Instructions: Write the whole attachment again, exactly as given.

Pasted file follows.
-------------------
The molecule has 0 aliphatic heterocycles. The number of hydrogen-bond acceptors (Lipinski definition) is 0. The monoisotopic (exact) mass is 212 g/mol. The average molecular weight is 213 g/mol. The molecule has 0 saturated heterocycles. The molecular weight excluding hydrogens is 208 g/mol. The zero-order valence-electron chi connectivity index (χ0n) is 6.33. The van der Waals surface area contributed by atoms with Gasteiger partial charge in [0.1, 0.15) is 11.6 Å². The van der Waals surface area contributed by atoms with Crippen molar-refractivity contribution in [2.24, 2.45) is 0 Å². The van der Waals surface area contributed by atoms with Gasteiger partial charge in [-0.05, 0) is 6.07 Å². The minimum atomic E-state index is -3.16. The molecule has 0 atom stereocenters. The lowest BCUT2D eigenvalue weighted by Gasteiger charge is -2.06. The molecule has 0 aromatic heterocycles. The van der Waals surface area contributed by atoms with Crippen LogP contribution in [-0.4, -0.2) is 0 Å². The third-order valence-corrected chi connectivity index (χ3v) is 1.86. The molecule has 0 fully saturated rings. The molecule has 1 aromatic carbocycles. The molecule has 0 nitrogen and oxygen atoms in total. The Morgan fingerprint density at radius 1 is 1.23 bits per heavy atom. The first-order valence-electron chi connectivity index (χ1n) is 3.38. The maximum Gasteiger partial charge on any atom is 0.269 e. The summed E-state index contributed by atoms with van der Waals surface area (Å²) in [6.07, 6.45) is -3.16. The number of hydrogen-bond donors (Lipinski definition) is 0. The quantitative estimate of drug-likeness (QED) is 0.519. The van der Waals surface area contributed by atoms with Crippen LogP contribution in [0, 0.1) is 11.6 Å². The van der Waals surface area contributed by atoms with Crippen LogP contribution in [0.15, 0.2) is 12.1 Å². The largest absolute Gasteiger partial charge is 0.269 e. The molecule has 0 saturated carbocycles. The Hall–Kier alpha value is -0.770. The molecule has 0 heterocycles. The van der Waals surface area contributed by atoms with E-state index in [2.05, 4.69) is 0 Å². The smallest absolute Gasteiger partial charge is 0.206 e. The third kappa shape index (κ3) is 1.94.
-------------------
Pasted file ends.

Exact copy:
The molecule has 0 aliphatic heterocycles. The number of hydrogen-bond acceptors (Lipinski definition) is 0. The monoisotopic (exact) mass is 212 g/mol. The average molecular weight is 213 g/mol. The molecule has 0 saturated heterocycles. The molecular weight excluding hydrogens is 208 g/mol. The zero-order valence-electron chi connectivity index (χ0n) is 6.33. The van der Waals surface area contributed by atoms with Gasteiger partial charge in [0.1, 0.15) is 11.6 Å². The van der Waals surface area contributed by atoms with Crippen molar-refractivity contribution in [2.24, 2.45) is 0 Å². The van der Waals surface area contributed by atoms with Gasteiger partial charge in [-0.05, 0) is 6.07 Å². The minimum atomic E-state index is -3.16. The molecule has 0 atom stereocenters. The lowest BCUT2D eigenvalue weighted by Gasteiger charge is -2.06. The molecule has 0 aromatic heterocycles. The van der Waals surface area contributed by atoms with Crippen LogP contribution in [-0.4, -0.2) is 0 Å². The third-order valence-corrected chi connectivity index (χ3v) is 1.86. The molecule has 0 fully saturated rings. The molecule has 1 aromatic carbocycles. The molecule has 0 nitrogen and oxygen atoms in total. The Morgan fingerprint density at radius 1 is 1.23 bits per heavy atom. The first-order valence-electron chi connectivity index (χ1n) is 3.38. The maximum Gasteiger partial charge on any atom is 0.269 e. The summed E-state index contributed by atoms with van der Waals surface area (Å²) in [6.07, 6.45) is -3.16. The number of hydrogen-bond donors (Lipinski definition) is 0. The quantitative estimate of drug-likeness (QED) is 0.519. The van der Waals surface area contributed by atoms with Crippen LogP contribution in [0, 0.1) is 11.6 Å². The van der Waals surface area contributed by atoms with Crippen LogP contribution in [0.15, 0.2) is 12.1 Å². The largest absolute Gasteiger partial charge is 0.269 e. The molecule has 0 saturated carbocycles. The Hall–Kier alpha value is -0.770. The molecule has 0 heterocycles. The van der Waals surface area contributed by atoms with E-state index in [2.05, 4.69) is 0 Å². The smallest absolute Gasteiger partial charge is 0.206 e. The third kappa shape index (κ3) is 1.94.